Abstract

This article explores the relationship between Braham Murray's 2002 production of Othello at the Royal Exchange in Manchester and civic spectacles associated with the XVIIth Commonwealth Games held in the city that summer. I explore how Othello was both a part of Manchester's post-terrorist rebirth and a dissonant voice in the city's promotion of itself as a successful and harmonious civic entity. Murray's production called into question the nature of theatrical spectacle and remembered the terrorist bomb, which had destroyed the Royal Exchange in 1996. The article also looks forward to the 2012 London Olympic Games and the World Shakespeare Festival.

Abstract

This article explores the relationship between Braham Murray's 2002 production of Othello at the Royal Exchange in Manchester and civic spectacles associated with the XVIIth Commonwealth Games held in the city that summer. I explore how Othello was both a part of Manchester's post-terrorist rebirth and a dissonant voice in the city's promotion of itself as a successful and harmonious civic entity. Murray's production called into question the nature of theatrical spectacle and remembered the terrorist bomb which had destroyed the Royal Exchange in 1996. The article also looks forward to the 2012 London Olympic Games and the World Shakespeare Festival.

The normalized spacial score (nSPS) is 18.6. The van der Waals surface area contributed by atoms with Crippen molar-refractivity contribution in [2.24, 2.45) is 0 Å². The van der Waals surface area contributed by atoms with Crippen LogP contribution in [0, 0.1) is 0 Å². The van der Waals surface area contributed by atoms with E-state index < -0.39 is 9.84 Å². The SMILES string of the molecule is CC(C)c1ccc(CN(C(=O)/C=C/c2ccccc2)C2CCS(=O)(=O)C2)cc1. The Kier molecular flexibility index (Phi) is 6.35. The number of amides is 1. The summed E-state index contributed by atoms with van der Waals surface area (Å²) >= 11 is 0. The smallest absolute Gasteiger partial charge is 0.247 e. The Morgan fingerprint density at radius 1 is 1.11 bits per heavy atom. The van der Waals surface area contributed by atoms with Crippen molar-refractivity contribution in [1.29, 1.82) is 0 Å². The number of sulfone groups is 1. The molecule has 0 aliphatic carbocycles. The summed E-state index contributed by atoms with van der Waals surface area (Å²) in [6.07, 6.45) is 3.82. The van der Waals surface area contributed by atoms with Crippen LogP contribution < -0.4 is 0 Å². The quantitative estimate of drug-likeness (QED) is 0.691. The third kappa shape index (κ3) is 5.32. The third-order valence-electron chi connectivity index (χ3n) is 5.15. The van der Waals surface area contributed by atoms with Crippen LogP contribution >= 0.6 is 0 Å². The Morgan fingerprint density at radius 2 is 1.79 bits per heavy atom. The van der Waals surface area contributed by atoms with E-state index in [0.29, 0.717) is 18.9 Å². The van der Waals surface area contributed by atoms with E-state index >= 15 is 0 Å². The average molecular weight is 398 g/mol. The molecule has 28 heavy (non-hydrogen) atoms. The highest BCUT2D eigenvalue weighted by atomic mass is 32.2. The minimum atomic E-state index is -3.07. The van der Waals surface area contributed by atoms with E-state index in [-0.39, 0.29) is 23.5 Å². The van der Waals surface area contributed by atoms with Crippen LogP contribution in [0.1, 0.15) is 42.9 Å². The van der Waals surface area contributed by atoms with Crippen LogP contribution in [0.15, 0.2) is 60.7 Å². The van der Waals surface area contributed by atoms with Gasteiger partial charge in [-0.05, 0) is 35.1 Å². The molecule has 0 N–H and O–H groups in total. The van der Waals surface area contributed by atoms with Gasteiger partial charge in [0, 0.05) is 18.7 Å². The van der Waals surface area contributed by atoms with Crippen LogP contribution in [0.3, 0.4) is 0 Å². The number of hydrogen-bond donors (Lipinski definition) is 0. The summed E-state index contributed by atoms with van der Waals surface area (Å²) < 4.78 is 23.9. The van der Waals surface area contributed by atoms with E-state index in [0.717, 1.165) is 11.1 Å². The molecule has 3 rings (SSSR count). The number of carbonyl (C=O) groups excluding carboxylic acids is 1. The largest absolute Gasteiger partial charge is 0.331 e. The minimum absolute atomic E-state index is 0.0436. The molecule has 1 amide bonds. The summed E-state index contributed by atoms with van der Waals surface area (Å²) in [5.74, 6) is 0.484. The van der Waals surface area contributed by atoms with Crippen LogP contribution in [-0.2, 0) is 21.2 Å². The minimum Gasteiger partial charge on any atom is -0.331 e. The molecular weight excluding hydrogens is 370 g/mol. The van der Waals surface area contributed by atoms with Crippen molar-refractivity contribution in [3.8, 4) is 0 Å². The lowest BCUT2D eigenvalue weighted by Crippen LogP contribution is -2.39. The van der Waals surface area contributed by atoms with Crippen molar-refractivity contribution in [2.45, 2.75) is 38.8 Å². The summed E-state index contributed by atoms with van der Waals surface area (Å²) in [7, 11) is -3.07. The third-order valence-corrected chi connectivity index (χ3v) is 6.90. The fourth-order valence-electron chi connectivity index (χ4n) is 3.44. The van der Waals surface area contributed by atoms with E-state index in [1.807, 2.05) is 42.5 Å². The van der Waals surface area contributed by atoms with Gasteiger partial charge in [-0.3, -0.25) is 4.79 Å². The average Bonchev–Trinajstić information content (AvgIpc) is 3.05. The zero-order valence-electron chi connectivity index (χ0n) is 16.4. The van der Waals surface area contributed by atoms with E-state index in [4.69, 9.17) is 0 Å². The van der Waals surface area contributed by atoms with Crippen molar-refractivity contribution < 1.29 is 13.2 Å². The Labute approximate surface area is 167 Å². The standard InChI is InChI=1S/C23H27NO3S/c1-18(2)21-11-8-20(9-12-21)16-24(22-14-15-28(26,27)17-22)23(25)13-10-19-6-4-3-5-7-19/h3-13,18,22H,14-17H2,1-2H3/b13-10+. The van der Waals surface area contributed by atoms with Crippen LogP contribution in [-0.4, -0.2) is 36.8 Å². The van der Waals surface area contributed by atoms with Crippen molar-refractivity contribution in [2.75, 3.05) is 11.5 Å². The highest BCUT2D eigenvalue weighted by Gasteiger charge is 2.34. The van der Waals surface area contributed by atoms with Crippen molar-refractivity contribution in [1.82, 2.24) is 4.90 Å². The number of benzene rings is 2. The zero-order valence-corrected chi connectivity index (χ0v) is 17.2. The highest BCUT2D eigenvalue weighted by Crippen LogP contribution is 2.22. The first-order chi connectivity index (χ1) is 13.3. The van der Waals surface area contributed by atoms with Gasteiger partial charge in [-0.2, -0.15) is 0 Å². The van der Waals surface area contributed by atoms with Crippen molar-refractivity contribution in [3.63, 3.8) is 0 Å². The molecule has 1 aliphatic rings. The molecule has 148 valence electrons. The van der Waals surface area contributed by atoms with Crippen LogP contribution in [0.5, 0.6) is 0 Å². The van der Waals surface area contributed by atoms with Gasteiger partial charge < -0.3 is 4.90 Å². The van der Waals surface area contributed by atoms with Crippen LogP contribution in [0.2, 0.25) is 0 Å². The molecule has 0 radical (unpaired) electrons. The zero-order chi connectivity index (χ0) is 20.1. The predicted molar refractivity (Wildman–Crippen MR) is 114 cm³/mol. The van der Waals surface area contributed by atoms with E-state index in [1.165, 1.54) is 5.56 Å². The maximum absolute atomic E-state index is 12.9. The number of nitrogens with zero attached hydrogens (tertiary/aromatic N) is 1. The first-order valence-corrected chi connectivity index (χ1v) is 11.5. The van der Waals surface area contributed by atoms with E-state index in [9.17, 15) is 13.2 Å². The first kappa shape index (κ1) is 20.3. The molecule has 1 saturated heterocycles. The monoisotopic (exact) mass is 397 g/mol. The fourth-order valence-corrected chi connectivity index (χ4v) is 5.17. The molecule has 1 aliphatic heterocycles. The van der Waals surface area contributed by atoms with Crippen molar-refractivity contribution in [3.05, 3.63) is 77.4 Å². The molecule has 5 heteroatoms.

Keywords

Braham Murray,Othello,Manchester,Terrorism,Olympic Games,London 2012,World Shakespeare Festival,Space and place

pdf

Additional Information

ISSN
1931-1427
Print ISSN
0748-2558
Pages
pp. 221-233
Launched on MUSE
2010-07-01
Open Access
No
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